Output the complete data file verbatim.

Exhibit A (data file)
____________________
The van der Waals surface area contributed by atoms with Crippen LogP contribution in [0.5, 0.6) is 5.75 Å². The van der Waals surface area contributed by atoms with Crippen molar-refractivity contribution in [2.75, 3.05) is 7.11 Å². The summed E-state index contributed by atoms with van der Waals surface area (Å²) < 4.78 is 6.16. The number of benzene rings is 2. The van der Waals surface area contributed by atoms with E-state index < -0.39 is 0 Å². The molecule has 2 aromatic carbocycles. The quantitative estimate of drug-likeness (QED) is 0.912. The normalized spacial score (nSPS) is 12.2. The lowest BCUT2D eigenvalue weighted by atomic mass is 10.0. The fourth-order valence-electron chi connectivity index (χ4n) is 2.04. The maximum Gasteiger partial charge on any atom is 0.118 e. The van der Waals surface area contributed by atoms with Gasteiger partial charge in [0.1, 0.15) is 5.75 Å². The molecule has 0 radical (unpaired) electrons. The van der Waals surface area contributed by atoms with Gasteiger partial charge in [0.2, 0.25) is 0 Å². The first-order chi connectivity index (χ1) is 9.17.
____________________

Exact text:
The van der Waals surface area contributed by atoms with Crippen LogP contribution in [0.5, 0.6) is 5.75 Å². The van der Waals surface area contributed by atoms with Crippen molar-refractivity contribution in [2.75, 3.05) is 7.11 Å². The summed E-state index contributed by atoms with van der Waals surface area (Å²) < 4.78 is 6.16. The number of benzene rings is 2. The van der Waals surface area contributed by atoms with E-state index < -0.39 is 0 Å². The molecule has 2 aromatic carbocycles. The quantitative estimate of drug-likeness (QED) is 0.912. The normalized spacial score (nSPS) is 12.2. The lowest BCUT2D eigenvalue weighted by atomic mass is 10.0. The fourth-order valence-electron chi connectivity index (χ4n) is 2.04. The maximum Gasteiger partial charge on any atom is 0.118 e. The van der Waals surface area contributed by atoms with Gasteiger partial charge in [0.1, 0.15) is 5.75 Å². The molecule has 0 radical (unpaired) electrons. The van der Waals surface area contributed by atoms with Gasteiger partial charge in [0.2, 0.25) is 0 Å². The first-order chi connectivity index (χ1) is 9.17.